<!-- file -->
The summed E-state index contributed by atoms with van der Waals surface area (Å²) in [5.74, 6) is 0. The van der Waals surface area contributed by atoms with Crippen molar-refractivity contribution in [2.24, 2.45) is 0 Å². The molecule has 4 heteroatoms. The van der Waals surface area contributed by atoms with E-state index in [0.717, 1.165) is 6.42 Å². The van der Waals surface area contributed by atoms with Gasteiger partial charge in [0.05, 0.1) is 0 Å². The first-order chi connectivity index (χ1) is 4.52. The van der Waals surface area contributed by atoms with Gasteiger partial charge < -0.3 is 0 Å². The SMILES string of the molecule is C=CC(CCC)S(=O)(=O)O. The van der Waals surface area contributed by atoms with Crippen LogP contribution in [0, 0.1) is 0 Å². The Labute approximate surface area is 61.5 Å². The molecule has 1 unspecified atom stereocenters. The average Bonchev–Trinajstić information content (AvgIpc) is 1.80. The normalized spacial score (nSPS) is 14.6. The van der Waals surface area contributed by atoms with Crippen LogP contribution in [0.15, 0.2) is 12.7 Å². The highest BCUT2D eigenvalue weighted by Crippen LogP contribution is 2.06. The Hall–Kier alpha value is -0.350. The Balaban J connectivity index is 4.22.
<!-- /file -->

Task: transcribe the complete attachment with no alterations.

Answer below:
The summed E-state index contributed by atoms with van der Waals surface area (Å²) in [5.74, 6) is 0. The van der Waals surface area contributed by atoms with Crippen molar-refractivity contribution in [2.24, 2.45) is 0 Å². The molecule has 4 heteroatoms. The van der Waals surface area contributed by atoms with E-state index in [0.717, 1.165) is 6.42 Å². The van der Waals surface area contributed by atoms with Gasteiger partial charge in [0.05, 0.1) is 0 Å². The first-order chi connectivity index (χ1) is 4.52. The van der Waals surface area contributed by atoms with Gasteiger partial charge < -0.3 is 0 Å². The SMILES string of the molecule is C=CC(CCC)S(=O)(=O)O. The van der Waals surface area contributed by atoms with Crippen LogP contribution in [0, 0.1) is 0 Å². The Labute approximate surface area is 61.5 Å². The molecule has 1 unspecified atom stereocenters. The average Bonchev–Trinajstić information content (AvgIpc) is 1.80. The normalized spacial score (nSPS) is 14.6. The van der Waals surface area contributed by atoms with Crippen LogP contribution in [0.15, 0.2) is 12.7 Å². The highest BCUT2D eigenvalue weighted by Crippen LogP contribution is 2.06. The Hall–Kier alpha value is -0.350. The Balaban J connectivity index is 4.22.